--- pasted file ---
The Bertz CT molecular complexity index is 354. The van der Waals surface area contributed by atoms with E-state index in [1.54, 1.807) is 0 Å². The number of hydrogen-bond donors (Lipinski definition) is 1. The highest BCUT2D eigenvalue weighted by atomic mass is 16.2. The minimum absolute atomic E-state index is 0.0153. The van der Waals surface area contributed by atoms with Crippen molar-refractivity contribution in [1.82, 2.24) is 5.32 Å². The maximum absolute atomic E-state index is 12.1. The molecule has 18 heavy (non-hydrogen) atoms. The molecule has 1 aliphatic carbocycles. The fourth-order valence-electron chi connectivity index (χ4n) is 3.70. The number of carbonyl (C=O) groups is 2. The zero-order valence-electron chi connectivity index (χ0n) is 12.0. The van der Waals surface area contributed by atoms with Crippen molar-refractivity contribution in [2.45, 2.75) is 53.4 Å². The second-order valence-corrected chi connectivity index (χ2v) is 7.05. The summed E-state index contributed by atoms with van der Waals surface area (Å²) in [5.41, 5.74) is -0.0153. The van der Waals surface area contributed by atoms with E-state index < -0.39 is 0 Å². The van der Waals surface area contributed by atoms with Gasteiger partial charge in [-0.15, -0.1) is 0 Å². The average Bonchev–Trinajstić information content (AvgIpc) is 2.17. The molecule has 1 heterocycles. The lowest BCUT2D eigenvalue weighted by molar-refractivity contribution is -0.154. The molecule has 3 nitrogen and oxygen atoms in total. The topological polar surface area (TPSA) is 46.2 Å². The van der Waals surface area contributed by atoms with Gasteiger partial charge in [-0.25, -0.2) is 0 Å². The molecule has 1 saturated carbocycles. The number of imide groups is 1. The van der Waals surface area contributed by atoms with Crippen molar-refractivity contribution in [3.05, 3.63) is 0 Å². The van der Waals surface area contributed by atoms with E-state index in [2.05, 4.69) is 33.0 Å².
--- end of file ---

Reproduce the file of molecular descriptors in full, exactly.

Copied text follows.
The Bertz CT molecular complexity index is 354. The van der Waals surface area contributed by atoms with E-state index in [1.54, 1.807) is 0 Å². The number of hydrogen-bond donors (Lipinski definition) is 1. The highest BCUT2D eigenvalue weighted by atomic mass is 16.2. The minimum absolute atomic E-state index is 0.0153. The van der Waals surface area contributed by atoms with Crippen molar-refractivity contribution in [1.82, 2.24) is 5.32 Å². The maximum absolute atomic E-state index is 12.1. The molecule has 18 heavy (non-hydrogen) atoms. The molecule has 1 aliphatic carbocycles. The fourth-order valence-electron chi connectivity index (χ4n) is 3.70. The number of carbonyl (C=O) groups is 2. The zero-order valence-electron chi connectivity index (χ0n) is 12.0. The van der Waals surface area contributed by atoms with Crippen molar-refractivity contribution in [2.45, 2.75) is 53.4 Å². The second-order valence-corrected chi connectivity index (χ2v) is 7.05. The summed E-state index contributed by atoms with van der Waals surface area (Å²) in [5.41, 5.74) is -0.0153. The van der Waals surface area contributed by atoms with E-state index < -0.39 is 0 Å². The van der Waals surface area contributed by atoms with Gasteiger partial charge in [-0.15, -0.1) is 0 Å². The average Bonchev–Trinajstić information content (AvgIpc) is 2.17. The molecule has 1 heterocycles. The lowest BCUT2D eigenvalue weighted by molar-refractivity contribution is -0.154. The molecule has 3 nitrogen and oxygen atoms in total. The topological polar surface area (TPSA) is 46.2 Å². The van der Waals surface area contributed by atoms with Gasteiger partial charge in [-0.25, -0.2) is 0 Å². The molecule has 1 saturated carbocycles. The number of imide groups is 1. The van der Waals surface area contributed by atoms with Crippen molar-refractivity contribution in [3.05, 3.63) is 0 Å². The van der Waals surface area contributed by atoms with E-state index in [2.05, 4.69) is 33.0 Å².